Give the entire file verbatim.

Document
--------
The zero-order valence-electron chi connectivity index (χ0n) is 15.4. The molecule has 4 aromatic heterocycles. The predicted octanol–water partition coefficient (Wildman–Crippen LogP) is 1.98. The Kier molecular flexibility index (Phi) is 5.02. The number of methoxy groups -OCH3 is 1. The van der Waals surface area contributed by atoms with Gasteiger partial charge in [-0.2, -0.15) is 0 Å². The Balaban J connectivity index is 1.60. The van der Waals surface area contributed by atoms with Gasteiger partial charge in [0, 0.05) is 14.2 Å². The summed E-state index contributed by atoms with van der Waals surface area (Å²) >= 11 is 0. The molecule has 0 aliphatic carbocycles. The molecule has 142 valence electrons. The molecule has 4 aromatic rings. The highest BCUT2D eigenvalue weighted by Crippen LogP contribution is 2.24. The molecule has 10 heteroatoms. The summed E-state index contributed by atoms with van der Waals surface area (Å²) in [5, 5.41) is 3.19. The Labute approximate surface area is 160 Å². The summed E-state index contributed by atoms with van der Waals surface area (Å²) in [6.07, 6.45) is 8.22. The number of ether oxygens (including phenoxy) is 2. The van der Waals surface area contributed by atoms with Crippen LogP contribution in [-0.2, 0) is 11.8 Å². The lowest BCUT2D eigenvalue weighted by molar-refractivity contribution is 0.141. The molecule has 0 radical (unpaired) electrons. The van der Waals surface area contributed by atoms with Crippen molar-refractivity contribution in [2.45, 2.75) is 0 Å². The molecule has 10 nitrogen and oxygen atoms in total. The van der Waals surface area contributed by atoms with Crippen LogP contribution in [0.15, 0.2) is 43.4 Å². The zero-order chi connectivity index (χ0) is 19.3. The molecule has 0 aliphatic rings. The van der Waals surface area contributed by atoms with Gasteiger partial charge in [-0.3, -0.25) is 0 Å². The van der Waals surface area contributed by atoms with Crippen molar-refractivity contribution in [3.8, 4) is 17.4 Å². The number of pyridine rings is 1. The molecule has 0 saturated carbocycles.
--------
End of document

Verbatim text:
The zero-order valence-electron chi connectivity index (χ0n) is 15.4. The molecule has 4 aromatic heterocycles. The predicted octanol–water partition coefficient (Wildman–Crippen LogP) is 1.98. The Kier molecular flexibility index (Phi) is 5.02. The number of methoxy groups -OCH3 is 1. The van der Waals surface area contributed by atoms with Gasteiger partial charge in [-0.2, -0.15) is 0 Å². The Balaban J connectivity index is 1.60. The van der Waals surface area contributed by atoms with Gasteiger partial charge in [0, 0.05) is 14.2 Å². The summed E-state index contributed by atoms with van der Waals surface area (Å²) >= 11 is 0. The molecule has 0 aliphatic carbocycles. The molecule has 142 valence electrons. The molecule has 4 aromatic rings. The highest BCUT2D eigenvalue weighted by Crippen LogP contribution is 2.24. The molecule has 10 heteroatoms. The summed E-state index contributed by atoms with van der Waals surface area (Å²) in [5, 5.41) is 3.19. The Labute approximate surface area is 160 Å². The summed E-state index contributed by atoms with van der Waals surface area (Å²) in [6.07, 6.45) is 8.22. The number of ether oxygens (including phenoxy) is 2. The van der Waals surface area contributed by atoms with Crippen LogP contribution in [-0.2, 0) is 11.8 Å². The lowest BCUT2D eigenvalue weighted by molar-refractivity contribution is 0.141. The molecule has 0 radical (unpaired) electrons. The van der Waals surface area contributed by atoms with Crippen molar-refractivity contribution in [2.45, 2.75) is 0 Å². The molecule has 10 nitrogen and oxygen atoms in total. The van der Waals surface area contributed by atoms with Crippen LogP contribution in [0.15, 0.2) is 43.4 Å². The zero-order chi connectivity index (χ0) is 19.3. The molecule has 0 aliphatic rings. The van der Waals surface area contributed by atoms with Gasteiger partial charge in [-0.3, -0.25) is 0 Å². The van der Waals surface area contributed by atoms with Crippen molar-refractivity contribution in [3.8, 4) is 17.4 Å². The number of pyridine rings is 1. The molecule has 0 saturated carbocycles.